US District Judge Shelly Dick issued a temporary injunction halting work on the pipeline on February 28. Her ruling was a short-lived victory for the pipeline opponents. Her order was suspended by the 5th District Court in New Orleans on March 15, pending a final decision by the appeals court in Houston, Texas. This action allowed the company to resume construction, which it promptly did.
The latest appeals court ruling states that Dick “misperceived the applicable regulations” governing the USNational Environmental Policy Act when issuing a preliminary injunction in February that temporarily stopped construction.
The appeals court has now returned the case to Judge Dick, who will reconsider the merits of the lawsuit. However, the case likely won’t by heard until after the pipeline construction is complete.
“We are disappointed in the decision but the fight to protect the Atchafalaya from risky and harmful crude oil pipelines will continue,” Jan Hasselman, Earthjustice lead counsel in the case, said in a statement following the ruling. “It is time for the oil industry to stop treating this special place — and the many people who rely on it for their livelihoods — as a national sacrifice area.”
Dean Wilson, executive director of the environmental group Atchafalaya Basinkeeper, was also disappointed but not surprised by the ruling.
“With little to no enforcement from the Corps, pipeline companies have already devastated our coast and our Atchafalaya Basin, destroying some of the most amazing ecosystems on Earth, putting millions of people at greater risk of flooding, and making countless coastal communities inhabitable by humans,” Wilson said after the ruling.
“The Corps doesn’t even have a boat,” Wilson pointed out, which he said means the agency has to rely on crawfishers and environmental groups like the Atchafalaya Basinkeeper to alert it to compliance failures by the oil and gas industry in the basin.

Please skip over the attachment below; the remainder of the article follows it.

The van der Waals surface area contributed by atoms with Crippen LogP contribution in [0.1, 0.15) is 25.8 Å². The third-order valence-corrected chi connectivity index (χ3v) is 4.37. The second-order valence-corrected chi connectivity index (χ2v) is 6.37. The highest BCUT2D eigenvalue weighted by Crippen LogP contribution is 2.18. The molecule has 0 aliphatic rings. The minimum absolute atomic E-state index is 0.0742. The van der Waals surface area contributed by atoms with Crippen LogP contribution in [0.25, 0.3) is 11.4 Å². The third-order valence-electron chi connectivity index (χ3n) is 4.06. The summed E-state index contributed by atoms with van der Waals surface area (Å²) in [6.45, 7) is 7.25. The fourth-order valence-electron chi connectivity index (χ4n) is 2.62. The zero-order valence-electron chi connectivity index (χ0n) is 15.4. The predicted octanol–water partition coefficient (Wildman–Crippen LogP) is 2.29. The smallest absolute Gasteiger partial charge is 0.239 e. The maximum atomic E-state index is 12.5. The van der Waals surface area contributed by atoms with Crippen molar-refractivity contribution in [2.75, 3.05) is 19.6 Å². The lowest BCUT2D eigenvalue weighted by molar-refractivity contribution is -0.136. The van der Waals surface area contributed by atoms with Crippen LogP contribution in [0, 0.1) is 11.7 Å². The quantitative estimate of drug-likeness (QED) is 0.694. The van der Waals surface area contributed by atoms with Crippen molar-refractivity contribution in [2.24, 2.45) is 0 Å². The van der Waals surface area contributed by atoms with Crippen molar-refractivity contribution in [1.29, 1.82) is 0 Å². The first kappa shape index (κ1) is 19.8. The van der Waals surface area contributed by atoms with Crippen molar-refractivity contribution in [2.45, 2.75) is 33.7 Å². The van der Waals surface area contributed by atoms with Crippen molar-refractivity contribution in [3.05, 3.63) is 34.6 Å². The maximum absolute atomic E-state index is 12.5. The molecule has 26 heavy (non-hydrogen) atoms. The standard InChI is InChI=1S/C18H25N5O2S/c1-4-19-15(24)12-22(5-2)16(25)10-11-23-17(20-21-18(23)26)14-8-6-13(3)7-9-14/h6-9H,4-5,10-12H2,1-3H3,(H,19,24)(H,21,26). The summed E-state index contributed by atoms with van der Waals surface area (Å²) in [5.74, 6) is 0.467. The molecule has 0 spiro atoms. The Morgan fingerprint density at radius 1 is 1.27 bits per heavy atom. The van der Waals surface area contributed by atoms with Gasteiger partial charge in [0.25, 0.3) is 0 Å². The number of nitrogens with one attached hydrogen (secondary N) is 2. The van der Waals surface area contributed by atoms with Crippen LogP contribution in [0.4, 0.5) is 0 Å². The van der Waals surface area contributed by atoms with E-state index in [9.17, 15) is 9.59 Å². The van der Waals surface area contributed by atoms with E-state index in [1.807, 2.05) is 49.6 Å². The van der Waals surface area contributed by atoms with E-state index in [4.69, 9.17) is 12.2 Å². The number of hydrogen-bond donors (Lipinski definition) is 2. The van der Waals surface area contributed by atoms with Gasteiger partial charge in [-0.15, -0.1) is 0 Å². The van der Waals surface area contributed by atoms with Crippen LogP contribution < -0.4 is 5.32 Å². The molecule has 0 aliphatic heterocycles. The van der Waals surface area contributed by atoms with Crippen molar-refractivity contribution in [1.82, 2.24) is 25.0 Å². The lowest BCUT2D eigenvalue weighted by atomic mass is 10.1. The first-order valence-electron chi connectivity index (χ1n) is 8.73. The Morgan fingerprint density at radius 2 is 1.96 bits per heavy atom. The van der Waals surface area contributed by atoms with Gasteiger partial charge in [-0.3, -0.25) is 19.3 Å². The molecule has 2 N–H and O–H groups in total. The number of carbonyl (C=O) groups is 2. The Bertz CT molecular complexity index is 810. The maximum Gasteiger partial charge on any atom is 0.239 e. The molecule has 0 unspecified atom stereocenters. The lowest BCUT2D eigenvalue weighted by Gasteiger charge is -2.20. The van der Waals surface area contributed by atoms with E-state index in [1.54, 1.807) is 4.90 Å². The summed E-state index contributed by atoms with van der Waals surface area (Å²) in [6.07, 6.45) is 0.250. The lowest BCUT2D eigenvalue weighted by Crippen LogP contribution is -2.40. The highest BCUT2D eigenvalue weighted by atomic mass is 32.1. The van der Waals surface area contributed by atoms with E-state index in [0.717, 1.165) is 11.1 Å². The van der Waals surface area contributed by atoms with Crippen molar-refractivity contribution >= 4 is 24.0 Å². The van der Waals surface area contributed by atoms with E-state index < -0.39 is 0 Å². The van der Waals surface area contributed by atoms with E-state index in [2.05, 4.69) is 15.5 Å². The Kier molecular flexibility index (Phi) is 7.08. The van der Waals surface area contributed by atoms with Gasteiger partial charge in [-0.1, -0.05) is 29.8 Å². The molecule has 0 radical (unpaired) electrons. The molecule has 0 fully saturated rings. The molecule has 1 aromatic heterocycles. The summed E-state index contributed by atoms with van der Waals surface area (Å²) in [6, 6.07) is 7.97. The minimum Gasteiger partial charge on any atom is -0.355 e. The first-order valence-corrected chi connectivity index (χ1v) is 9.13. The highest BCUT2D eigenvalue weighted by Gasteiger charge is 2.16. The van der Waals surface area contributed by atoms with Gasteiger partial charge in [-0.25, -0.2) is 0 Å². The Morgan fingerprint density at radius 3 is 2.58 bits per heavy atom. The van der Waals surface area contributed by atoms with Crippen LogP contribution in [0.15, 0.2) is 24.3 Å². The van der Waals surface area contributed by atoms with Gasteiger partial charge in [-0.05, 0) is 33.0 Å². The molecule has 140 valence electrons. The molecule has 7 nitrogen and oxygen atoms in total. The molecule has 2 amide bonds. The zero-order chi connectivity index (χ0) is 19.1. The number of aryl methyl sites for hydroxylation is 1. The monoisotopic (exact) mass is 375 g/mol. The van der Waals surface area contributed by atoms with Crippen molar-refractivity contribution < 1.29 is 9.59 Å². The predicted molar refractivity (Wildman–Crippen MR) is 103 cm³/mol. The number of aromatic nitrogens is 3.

Monitoring the Atchafalaya Basin
It was during Wilson’s last trip into the basin to monitor the pipeline’s construction on July 5 that I saw the pulverized trees and heard more trees being ground up in the distance.
On a previous trip on May 31, we stopped at an area on state land already cleared of trees along the pipeline right-of-way. Wilson measured the width of the clearing in three places and found each site he measured exceeded the Bayou Bridge pipeline’s permit, which limits the right-of-way in wetlands to 75 feet.
The Atchafalaya Basinkeeper and the Gulf Restoration Network addressed the alleged permit violations found on that trip in a letter sent to the Army Corps on June 1.
It followed a letter sent on May 9 that indicated additional potential permit violations observed by the two environmental groups and the Louisiana Crawfish Producers Association-West during overflights of the area and multiple boat trips taken since construction began at the end of January.
Though the pipeline will likely be done before a final ruling on the lawsuit is reached, Earthjustice asserts that if the court eventually rules in favor of the plaintiffs, shutting down the pipeline could be an option.
“Last week’s ruling reopens the door to more business-as-usual in the Atchafalaya Basin,” Mish Mitchell of the Atchafalaya Basinkeeper told me after the ruling. “But we keep fighting, in this case and for the Atchafalaya Basin — we will always trudge ahead to protect this unique place for future generations to enjoy.”